Are mobile users suckers for phishing attacks?

Study considers why they're more likely to take the bait

When phishers cast their nets, it is becoming more likely that mobile-device users will be reeled in.

An examination of the logs of a handful of phishing sites by Trusteer showed that users of mobile devices were the first to arrive at the sites, they were three times more likely to submit log-in information to the phony sites than desktop users were, and that despite the market lead of BlackBerry, eight times more iPhone users than BlackBerry users accessed phishing sites.

Trusteer, a provider of secure Web-browsing services, based the conclusions on a study of data from two servers that host about 20 different phishing websites, said CEO Mickey Boodaei.

“It’s a limited snapshot, but we believe it is representative of what is going on with other websites as well,” Boodaei said.

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Phishing is the practice of duping victims into providing log-in or identity credentials, often by luring them, with an urgent e-mail, to a phony look-alike website. The credentials can then be harvested and used for identity theft or other fraud and might be sold to third-party criminals.

The Trusteer findings do not mean that BlackBerry and iPhone users are necessarily suckers, though. Technology, form factor and social habits probably combine to produce those results, Boodaei concluded.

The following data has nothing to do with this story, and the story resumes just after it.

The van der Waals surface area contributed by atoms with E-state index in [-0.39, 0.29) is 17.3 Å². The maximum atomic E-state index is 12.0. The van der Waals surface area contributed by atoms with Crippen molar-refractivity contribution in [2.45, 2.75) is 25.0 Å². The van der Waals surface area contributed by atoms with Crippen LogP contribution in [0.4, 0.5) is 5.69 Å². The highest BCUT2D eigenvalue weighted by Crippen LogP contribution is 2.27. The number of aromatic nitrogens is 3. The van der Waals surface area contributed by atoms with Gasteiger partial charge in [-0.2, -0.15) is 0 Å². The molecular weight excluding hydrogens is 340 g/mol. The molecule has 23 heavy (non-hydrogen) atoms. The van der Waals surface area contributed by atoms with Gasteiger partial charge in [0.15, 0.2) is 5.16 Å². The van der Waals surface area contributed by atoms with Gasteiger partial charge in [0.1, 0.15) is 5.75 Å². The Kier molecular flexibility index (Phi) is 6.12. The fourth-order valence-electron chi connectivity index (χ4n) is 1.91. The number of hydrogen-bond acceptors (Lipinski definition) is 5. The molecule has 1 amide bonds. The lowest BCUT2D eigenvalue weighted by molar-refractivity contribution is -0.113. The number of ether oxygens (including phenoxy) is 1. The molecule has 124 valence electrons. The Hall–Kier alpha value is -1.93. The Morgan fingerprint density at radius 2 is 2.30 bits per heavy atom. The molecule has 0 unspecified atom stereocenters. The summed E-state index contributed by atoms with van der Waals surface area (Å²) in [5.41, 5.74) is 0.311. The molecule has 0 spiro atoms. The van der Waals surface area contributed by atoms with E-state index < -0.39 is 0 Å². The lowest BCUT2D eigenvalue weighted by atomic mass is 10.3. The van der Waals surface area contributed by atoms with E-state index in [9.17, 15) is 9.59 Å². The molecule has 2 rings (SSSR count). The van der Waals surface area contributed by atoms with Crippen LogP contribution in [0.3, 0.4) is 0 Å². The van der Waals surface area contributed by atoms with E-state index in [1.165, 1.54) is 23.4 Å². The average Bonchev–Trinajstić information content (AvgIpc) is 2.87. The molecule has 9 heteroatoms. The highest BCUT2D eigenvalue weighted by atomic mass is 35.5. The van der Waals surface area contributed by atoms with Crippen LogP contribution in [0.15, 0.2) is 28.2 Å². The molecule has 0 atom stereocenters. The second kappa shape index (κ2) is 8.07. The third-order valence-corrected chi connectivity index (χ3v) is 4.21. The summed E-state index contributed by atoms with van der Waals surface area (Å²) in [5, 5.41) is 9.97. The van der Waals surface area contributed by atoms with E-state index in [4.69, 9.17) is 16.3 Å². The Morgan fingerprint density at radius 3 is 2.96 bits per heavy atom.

“It is not something we expected to see, but it makes sense after you see the data,” he said. He added that there are no hard facts to back up the conclusions but said they are logical extrapolations based on the available information.

Mobile users are more likely to see the urgent e-mails quickly because they are always on and tend to check their e-mail more frequently than their desk-bound brethren. That is important because of the limited lifespan of most phishing websites.

Another Trusteer study found that 50 percent of stolen credentials typically are gathered in the first hour that a site is online, and 80 percent within the first five hours. Many sites are taken off-line in a matter of hours, and blacklisting services often block the sites quickly, so users who are constantly checking and responding to e-mail are more likely to get to a live site.

“But it’s not just the timing,” Boodaei said. “It is more difficult for mobile users to identify phishing sites than for the desktop user.”

The size of screens and functionality of mobile browsers limit the information provided about the link. If a URL is displayed, it often is truncated, so that a well-constructed phony URL starting with “ ” could appear legitimate by obscuring the true destination of the link.

Trusteer concluded that it is equally difficult to spot phishing sites on a BlackBerry or iPhone. So why the 8-to-1 ratio of iPhones to BlackBerry users? Maybe it is that BlackBerry has been around for quite a while and has become the de facto standard for mobile access in many enterprises, including government. BlackBerry users often have more experience, and the device is more likely to come with an enterprise security policy. The iPhone is a relatively recent phenomenon and is more likely to be in the hands of casual users.

The bottom line: Don’t abandon your caution when mobile. Remember that banks do not e-mail customers about compromised accounts, and skepticism about links in e-mails is always a good idea.

About the Author

William Jackson is a Maryland-based freelance writer.


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